left to guide us
or show us a thing.
The age has grown old,
the days long,
and I, if not for the lock of your hair,
auburn as the nectar of carob,
and soft as the scent of silk
that was here before,
dozing like Arabian jasmine,
shimmering like the gleam of dawn,
pulsing like a star -
I, if not for that lock of camphor,
would feel not a thing
linking me
to this land.

This land is a traitor
and can't be trusted.
This land doesn't remember love.
This land is a whore
holding out a hand to the years,
as it manages a ballroom
on the harbor pier -
it laughs in every language
and bit by bit, with its hip,
feeds all who come to it.

This land denies,
cheats, and betrays us;
its dust can't bear us
and grumbles about us -
resents and detests us.
Its newcomers,
sailors, and usurpers,
uproot the backyard gardens,
burying the trees.

They keep us from looking too long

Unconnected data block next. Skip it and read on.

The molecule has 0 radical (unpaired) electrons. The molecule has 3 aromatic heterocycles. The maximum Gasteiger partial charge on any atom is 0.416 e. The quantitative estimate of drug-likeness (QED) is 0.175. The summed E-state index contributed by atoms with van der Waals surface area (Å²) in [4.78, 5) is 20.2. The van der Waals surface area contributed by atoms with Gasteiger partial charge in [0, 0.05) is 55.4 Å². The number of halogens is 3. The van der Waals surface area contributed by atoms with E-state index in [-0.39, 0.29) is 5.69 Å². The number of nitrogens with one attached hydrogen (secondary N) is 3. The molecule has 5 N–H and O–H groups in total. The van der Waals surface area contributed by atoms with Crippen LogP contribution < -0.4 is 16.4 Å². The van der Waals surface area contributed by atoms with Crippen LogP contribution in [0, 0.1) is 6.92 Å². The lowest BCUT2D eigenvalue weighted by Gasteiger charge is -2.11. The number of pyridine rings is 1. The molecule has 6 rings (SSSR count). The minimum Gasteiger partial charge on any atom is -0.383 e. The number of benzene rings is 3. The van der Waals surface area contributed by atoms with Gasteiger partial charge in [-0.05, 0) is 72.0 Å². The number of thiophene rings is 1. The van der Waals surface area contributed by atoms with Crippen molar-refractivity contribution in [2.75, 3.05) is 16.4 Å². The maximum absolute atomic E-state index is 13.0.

at the anemone blossom and cyclamen,
and won't allow us to touch the herbs,
the wild artichoke and chicory.

Our land makes love to the sailors
and strips naked before the newcomers;
it rests its head along the usurper's thigh,
is disgraced and defiled in its sundry accents;
there seems to be nothing that would bind it to us,
and I - if not for the lock of your hair,
auburn as the nectar of carob,
and soft as the scent of silk,
if not for the camphor,
if not for the musk and the sweet basil,
if not for the ambergris -
I would not know it,
and would not love it,
and would not go near it...

Your braid
is the only thing
linking me, like a noose, to this whore.


Neither music,
fame, nor wealth,
not even poetry itself,
could provide consolation
for life's brevity,
or the fact that King Lear
is a mere eighty pages long and comes to an end,
and for the thought that one might suffer greatly
on account of a rebellious child.

My love for you
is what's magnificent,
but I, you, and the others,
most likely,
are ordinary people.

My poem
goes beyond poetry
because you
beyond the realm of women.

And so
it has taken me
all of sixty years
to understand
that water is the finest drink,
and bread the most delicious food,
and that art is worthless
unless it plants
a measure of splendor in people's hearts.

After we die,
and the weary heart
has lowered its final eyelid